Repair holes in galvanized sheet


So far, I've only seen other questions around here about galvanized pipe or duct, so here's a new one for you all!

I'm trying to patch up holes rusted through a telescope observatory's dome. The panels themselves are, according to documentation, Galvalume; the rest of the structure, g-90-grade galvanized steel.
I'm not a welder nor do I expect the community college has funds to hire one for this job, though I understand that would be the most ideal fix. I also never heard back after asking Facilities if anyone on staff had repaired galvanized metal before.

So, I think this is gonna be a "DIY" job. My thought is to repair by sanding/grinding away the rust, applying some sort of metal filler putty, and then painting over with a galvanized-approved paint. The dome is incredibly difficult to disassemble (i.e. we need to rent a crane), so I'll have to do this in-situ… so, products need to be OK with high humidity and possible rain (though I can cover with a tarp) while curing/drying. This is in Hawaii, where there's equal part bright sunlight (read: intense UV) and rain exposure, salt breeze (one mile from ocean), and no chance of freezing.

Q.1 – what sort of filler putty to use?
Permatex makes a 25909 "Liquid Metal Filler", which claims excellent adhesion to galvanized.
3M Bondo Gold also claims adhesion to galvanized. Weirdly, I emailed 3M and they stated Bondo "is cosmetic only, not an adhesive" and that they "do not manufacture/market a product to meet your needs". Hmm.

I figure that I'll need a fiberglass or polycarbonate patch to reinforce the inside of the larger holes (well, definitely the couple of 3-inch totally-rusted joints that might just need to get chopped out).

Q.2 – how large of a hole can I get away just filling in, before needing a reinforcing patch? Half-inch? There are two spots that are just pinholes right now, but they're directly overhead (the sliding shutter tracks have foam insulation that's above these points), but once I sand them down I expect to have to patch a larger area.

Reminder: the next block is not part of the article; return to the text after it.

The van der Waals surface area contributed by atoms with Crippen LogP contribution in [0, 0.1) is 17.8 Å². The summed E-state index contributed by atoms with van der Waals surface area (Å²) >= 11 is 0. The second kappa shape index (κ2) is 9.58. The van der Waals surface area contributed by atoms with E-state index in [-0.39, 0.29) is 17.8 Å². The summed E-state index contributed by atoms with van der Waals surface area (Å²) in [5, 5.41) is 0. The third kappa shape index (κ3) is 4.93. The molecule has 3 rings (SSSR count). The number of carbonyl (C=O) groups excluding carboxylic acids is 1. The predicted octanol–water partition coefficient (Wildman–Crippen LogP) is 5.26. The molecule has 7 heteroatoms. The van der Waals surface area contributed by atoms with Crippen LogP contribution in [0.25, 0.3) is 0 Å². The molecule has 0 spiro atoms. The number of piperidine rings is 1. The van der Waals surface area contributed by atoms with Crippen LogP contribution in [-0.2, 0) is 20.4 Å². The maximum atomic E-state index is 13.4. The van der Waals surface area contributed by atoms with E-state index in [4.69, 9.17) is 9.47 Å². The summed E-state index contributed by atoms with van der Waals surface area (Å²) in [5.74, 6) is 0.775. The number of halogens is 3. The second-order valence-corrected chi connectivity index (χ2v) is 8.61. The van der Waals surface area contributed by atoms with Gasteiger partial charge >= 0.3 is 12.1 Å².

Q.3 – Is there some reason to not use a "cold galvanizing" spray-can paint to finish over these repair areas? I am looking at Rust-Oleum 1685380, which states to not use another primer or topcoat when used on galvanized. It says it is an epoxy ester product.

Thanks for your time and any past experience!

Edit: Just found I could add pictures. Here are a couple to help illustrate:
The bad seams, from inside:
The bad seams, from inside
The bad seams, from outside:
The bad seams, outside
Pinholes, about 12 feet overhead:
Pinholes, about 12 feet overhead
The worst area, plus surface rust:
The worst area, plus surface rust

Best Answer

If the rust is superficial and not has not corroded through the roof panels a light sanding with 60-100 grit sandpaper on a sander will remove the most of the rust down to shiny metal. What I like to do next is to apply a rust treatment such as Permetex Rust Treatment (found here

1: This will change the rust to a black inert polymer primer and prevent it from spreading. Once it is dry (black) it can be painted as usual. I'd recommend any enamel alkyd type paint specifically for exterior metal. Rustoleum has an Industrial-type paint for tractors and machinery (found here) If the rusted metal is perforated or has through holes you will need an extra step to repair the damaged area. Start by sanding the rusted area as before. Remove the rust until you reach shiny metal again. Spray with rust converter as before. Now here's where you'll need some artistic skills. Depending on the profile (shape, plane, detail) of the damaged area you'll need to fit a patch of galvanized sheet metal , cut larger than the hole. You'll have to shape and bend the patch to the existing roof section. Allow an additional 1-2 inches of the new patch to extend past the hole. Mark along the new metal edge where you will drill holes for round head screws to secure patch to roof. Next you can apply a continuous bead of 100% silicone onto the outside edge of the hole. Lay the patch over and screw down with sheet metal screws. Apply protective coating to repaired area. This is a general answer to your question. There are many products and several ways to repair a metal roof. I've answered with the easiest and most durable way I've found. Your roof, I'm guessing is movable to open and close. Be wary of any repaired area that may interfere with the moving roof.